Take fall samples when soil temperatures drop below 10°C, or cooler. Because microbial processes in the soil slow down as temperatures cool, sampling late in the fall will provide a close representation of nutrient levels at seeding next spring. The cooler the better when sampling, but you want to make sure you can still get the probe down 24”. Submit samples for 0-6” and 6-24”.
Fall soil tests give growers time to process samples and get results and recommendations. That information can be used to develop a fertilizer program for this fall or next spring, and have more time to order fertilizer, to take advantage of typically lower fall fertilizer prices, and to spread the workload out over two seasons.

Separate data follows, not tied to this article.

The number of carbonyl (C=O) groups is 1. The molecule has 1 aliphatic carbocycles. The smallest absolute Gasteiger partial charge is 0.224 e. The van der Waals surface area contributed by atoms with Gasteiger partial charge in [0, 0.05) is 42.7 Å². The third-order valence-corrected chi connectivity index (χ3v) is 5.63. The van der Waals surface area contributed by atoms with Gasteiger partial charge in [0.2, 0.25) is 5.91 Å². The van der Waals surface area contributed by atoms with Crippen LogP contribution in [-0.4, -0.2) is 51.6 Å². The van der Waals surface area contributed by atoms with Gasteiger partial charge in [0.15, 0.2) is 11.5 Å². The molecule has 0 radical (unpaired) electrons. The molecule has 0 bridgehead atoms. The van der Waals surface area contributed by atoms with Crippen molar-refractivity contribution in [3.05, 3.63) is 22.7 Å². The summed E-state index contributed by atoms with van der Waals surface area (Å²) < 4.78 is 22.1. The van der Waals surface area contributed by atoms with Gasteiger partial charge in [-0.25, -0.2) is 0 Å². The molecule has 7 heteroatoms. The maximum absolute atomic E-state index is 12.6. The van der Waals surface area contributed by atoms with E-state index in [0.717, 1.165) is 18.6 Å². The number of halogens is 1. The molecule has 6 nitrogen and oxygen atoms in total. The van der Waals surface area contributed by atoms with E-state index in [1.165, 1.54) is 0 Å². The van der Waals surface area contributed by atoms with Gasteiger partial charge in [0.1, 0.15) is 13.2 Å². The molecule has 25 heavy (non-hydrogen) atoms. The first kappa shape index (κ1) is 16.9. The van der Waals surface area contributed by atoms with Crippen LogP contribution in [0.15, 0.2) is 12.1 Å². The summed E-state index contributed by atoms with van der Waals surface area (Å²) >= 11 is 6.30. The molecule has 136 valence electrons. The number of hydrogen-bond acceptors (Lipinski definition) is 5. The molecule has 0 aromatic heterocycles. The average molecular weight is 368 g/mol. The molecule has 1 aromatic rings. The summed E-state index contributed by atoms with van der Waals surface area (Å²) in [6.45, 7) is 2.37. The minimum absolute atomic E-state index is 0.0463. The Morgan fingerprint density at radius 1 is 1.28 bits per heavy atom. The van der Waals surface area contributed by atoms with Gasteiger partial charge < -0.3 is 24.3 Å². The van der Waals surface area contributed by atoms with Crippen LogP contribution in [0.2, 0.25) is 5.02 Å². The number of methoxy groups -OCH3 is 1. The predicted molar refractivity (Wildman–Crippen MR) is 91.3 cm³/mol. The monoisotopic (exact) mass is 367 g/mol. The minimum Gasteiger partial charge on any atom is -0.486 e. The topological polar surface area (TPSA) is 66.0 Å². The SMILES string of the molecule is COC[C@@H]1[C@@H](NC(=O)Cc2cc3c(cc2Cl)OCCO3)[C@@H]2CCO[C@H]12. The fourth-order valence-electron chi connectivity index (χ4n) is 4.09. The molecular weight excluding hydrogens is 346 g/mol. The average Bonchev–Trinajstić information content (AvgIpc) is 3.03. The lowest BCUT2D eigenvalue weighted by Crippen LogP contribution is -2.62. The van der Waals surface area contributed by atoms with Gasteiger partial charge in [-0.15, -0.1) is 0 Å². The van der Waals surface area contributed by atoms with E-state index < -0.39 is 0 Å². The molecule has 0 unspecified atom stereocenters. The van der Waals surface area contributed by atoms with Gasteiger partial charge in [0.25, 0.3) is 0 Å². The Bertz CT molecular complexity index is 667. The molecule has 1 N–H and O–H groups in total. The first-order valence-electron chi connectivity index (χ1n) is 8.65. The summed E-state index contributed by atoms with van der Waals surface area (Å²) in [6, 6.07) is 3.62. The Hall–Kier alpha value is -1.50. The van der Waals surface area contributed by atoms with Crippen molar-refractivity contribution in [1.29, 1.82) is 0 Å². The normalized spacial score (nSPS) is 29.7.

The key with soil tests is to be consistent. If you usually test in the fall, continue testing in the fall, and sample in similar locations in the field. (If you have GPS marked coordinates, you can sample the same places each time.) Then when you get the results, concentrate on the trends — are reserves going up or down over time? Use the trend line to reassess fertilizer rates.
Canola Encyclopedia soil sampling techniques and tips